It’s worth considering what would happen to your business if you were no longer able to run the day-to-day operations. Who would take over? Would the business still be viable? And would it be business sale ready if the need be?
The 4 main business exit options
Keeping the business in the family.
Requires a very detailed and considered business succession plan. You need to make sure you are ready to pass on the business leadership and ownership well before you need to implement this.
Passing your business on to a family member however is not without its complications.
Who will take over? This is easier if you already have a family member involved in the business but gets more complicated when multiple family members are interested. It’s important to provide clear instructions on who will take over and how others will be compensated. It may be a case of all receiving the business, but non active members having to sell back their share? Who’s the new boss? Leadership is critical in any business so this needs to be addressed clearly considering the business needs and moving forward.
There are risks and family businesses can get messy. Second and third-generation businesses often fail due to loss of vision and age of the business. Often selling the business outright or to a key employee can be a better option.
Selling your business to your business partner.
You may have a business partner or partners, who may be potential successors. Many partnerships agreements have clauses around that, in the event of one owner’s untimely death or disability, the remaining owners will agree to purchase their business interests from their next of kin. It could be that the buy-out is within a certain period, or there is an option for the family to keep a shareholding in the business? Key person or life insurance can sometimes come into play here.
An agreed mechanism for valuing and potentially funding the business transfer should also be detailed in the partnership agreement.
Selling to an employee.
Selling your business to one of your employees could be your best option. You may have an employee who is highly experienced, business-savvy, and respected by both staff and customers and who is keen to own your business. This can be a great option, as maintains business continuity and reduces the risk in someone new coming in.
A buy-in mechanism and funding agreement needs to be considered and prepared. And the employee needs to agree to purchase your business at a predetermined date, or on a sudden change in your circumstances. Funding a buy-in can sometimes be difficult for an employee so you may need to assist by providing a loan if it’s appropriate.
Selling to a third party.
It there aren’t any obvious successors, then placing your business for sale on the market is likely to be your best option. There are plenty of potential business owners or even competitors, that could purchase your business. To ensure that your business is sold for a good price and quickly, add comma it is important to have your business “business sale ready”.
You’ll need to demonstrate that it’s a good investment (the banks will want to see this before they provide a loan to any buyer); that it has good cashflow, systems, a future and that the goodwill is readily transferred to any incoming owner.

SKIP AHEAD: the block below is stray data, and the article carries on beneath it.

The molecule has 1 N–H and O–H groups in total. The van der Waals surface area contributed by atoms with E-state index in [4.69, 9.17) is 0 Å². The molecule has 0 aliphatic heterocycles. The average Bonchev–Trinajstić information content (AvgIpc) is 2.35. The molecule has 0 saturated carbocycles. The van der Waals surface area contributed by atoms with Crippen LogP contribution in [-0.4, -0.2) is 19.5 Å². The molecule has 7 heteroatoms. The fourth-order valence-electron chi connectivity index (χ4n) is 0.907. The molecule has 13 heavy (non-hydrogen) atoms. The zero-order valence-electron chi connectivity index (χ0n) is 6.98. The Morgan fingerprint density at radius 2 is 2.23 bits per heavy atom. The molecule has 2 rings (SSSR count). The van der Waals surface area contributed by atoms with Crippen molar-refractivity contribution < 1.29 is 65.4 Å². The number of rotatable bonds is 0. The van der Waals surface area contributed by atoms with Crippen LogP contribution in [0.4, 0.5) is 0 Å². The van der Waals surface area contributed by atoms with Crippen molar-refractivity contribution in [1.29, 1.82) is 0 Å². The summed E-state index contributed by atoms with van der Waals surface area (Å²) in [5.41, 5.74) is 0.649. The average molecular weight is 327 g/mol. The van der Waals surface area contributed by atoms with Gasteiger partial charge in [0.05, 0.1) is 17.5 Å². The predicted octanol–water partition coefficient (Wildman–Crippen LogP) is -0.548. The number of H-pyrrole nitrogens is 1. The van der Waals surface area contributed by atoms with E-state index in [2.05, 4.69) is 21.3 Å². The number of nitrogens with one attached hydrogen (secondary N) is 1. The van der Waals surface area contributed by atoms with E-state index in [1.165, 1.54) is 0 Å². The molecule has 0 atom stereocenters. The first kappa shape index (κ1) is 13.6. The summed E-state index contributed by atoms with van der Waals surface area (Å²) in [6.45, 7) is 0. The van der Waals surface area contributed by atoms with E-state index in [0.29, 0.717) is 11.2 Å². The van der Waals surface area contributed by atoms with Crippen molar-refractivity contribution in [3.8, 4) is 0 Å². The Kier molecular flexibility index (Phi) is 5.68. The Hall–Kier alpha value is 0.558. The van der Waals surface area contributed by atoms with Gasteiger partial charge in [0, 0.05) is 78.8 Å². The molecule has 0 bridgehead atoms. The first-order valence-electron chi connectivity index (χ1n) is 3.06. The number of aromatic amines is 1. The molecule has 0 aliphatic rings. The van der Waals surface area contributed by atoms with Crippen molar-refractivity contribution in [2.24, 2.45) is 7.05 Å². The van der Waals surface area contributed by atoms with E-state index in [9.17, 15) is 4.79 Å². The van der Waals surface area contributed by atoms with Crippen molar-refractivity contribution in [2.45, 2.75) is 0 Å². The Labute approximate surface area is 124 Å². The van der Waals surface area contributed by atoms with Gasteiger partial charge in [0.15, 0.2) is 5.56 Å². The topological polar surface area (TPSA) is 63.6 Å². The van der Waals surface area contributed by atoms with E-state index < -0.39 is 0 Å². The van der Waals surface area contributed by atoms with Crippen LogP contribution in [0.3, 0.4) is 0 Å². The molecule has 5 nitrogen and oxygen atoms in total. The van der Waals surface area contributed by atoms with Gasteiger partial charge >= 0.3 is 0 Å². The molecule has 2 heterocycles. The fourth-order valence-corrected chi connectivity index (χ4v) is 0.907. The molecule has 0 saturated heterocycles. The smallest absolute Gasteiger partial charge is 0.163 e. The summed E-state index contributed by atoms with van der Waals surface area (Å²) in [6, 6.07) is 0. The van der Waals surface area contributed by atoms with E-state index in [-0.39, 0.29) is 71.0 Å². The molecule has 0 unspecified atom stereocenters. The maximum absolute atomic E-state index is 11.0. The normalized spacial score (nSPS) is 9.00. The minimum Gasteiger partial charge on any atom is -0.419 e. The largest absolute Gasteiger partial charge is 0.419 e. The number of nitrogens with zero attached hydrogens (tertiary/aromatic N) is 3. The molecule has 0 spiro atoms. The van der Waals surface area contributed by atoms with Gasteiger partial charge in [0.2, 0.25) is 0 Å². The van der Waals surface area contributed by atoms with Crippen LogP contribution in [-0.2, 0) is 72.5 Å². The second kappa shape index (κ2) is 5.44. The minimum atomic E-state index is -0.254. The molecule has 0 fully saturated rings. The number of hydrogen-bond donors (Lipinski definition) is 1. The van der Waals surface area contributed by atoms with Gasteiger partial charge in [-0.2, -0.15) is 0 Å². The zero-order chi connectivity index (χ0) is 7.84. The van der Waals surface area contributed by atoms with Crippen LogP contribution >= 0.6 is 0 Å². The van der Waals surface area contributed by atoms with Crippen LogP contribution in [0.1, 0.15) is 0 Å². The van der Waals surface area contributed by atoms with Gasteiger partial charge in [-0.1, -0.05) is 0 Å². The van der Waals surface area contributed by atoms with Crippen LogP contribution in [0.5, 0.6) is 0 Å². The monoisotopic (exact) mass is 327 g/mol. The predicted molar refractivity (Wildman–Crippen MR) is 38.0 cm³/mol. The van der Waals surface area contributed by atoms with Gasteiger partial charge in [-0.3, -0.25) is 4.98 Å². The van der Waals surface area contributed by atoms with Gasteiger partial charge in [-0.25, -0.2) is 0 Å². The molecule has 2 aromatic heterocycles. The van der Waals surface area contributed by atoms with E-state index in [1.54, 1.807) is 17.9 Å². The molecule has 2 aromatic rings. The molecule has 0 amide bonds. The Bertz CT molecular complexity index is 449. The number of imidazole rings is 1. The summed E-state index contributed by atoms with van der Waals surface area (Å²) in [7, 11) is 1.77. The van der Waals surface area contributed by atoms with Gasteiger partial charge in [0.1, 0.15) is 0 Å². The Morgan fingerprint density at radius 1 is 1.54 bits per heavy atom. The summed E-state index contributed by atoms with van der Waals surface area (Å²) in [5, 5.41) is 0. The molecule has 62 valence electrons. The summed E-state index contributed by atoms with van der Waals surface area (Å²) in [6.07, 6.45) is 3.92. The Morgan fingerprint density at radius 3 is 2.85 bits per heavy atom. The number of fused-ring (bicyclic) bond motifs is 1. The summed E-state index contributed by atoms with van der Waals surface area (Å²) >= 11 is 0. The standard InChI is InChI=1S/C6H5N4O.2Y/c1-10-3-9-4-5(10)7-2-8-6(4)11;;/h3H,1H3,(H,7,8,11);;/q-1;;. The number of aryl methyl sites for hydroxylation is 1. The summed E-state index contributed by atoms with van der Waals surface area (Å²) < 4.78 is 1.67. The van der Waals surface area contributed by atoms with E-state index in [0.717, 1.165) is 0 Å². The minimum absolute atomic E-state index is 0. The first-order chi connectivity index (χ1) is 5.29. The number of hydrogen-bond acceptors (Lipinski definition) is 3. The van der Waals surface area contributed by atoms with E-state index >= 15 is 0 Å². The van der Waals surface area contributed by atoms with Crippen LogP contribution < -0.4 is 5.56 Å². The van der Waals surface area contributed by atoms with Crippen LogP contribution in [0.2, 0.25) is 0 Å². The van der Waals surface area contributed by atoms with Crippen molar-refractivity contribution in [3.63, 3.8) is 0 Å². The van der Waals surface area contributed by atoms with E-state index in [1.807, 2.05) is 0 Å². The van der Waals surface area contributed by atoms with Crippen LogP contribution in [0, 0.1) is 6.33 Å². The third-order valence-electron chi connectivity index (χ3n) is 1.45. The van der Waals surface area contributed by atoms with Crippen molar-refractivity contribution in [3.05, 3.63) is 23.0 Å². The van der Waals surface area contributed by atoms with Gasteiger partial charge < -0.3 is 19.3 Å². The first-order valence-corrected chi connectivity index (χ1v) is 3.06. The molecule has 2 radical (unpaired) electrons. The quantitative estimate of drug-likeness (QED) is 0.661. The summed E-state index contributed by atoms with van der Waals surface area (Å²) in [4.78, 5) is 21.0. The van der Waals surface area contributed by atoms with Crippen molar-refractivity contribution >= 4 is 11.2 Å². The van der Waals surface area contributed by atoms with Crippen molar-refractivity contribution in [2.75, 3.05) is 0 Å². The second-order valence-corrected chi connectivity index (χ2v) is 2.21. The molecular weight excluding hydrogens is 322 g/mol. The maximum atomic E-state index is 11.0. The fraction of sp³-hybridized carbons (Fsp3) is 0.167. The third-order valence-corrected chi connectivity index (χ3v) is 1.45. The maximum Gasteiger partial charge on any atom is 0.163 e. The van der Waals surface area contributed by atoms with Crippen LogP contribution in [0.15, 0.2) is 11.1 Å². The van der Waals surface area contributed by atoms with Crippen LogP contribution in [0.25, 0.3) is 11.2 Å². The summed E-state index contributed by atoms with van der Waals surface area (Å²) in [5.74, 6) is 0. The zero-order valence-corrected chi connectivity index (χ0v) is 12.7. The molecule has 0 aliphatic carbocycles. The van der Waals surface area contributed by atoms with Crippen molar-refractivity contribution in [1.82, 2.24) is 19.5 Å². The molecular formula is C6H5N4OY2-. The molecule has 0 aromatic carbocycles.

It’s important you prepare your business for sale well in advance, and have the necessary things in place to make the transfer easy. By doing this your business will be more attractive and valuable to potential buyers.
In preparing your business succession plan keep in mind;
- Don’t hold onto the reins too long. With age we change our propensity to risk and personal goals. This can affect how a business operates and performs.
- Try and reduce the businesses dependency on you (maybe step back or just work part-time).
- Train up your successor as early as possible. This allows adequate time to transfer the goodwill and your knowledge and helps ensure the business survives.
- Ensuring the company’s long-term future. Take a long-term approach to planning and decision-making.
- Succession is a process. The key steps are: Decide, plan, initiate, and implement.
Be business sale ready
Planning is critical to making sure you are always business sale ready. As part of your business plan, ensure you are continually preparing your business for the day you sell or transfer the ownership.
Work on increasing the desirability of your business to buyers by identifying what they want, addressing any areas that leak value and are likely to be used to negotiate the price down. Ensure all systems and procedures are documented and in place. Go through your financial records and ensure they reflect a healthy turnover and profit margin. Ideally there will be an established client base with opportunity for future growth and diversification. Even though the business maybe your ‘baby’ it is imperative you reduce the dependence of the business on you personally, as this will reduce its attractiveness to prospective buyers. The business will be in more demand to buyers if it operates independently of you. A business that is dependent on you will not give potential buyers confidence in the customers remaining loyal once you have departed.
Have a succession plan in place well before it’s needed. Make sure it details when you intend to list your business for sale, retire, or transfer the ownership of the business. And if something untoward happens, then it’s all in place ready to go for a smooth transition.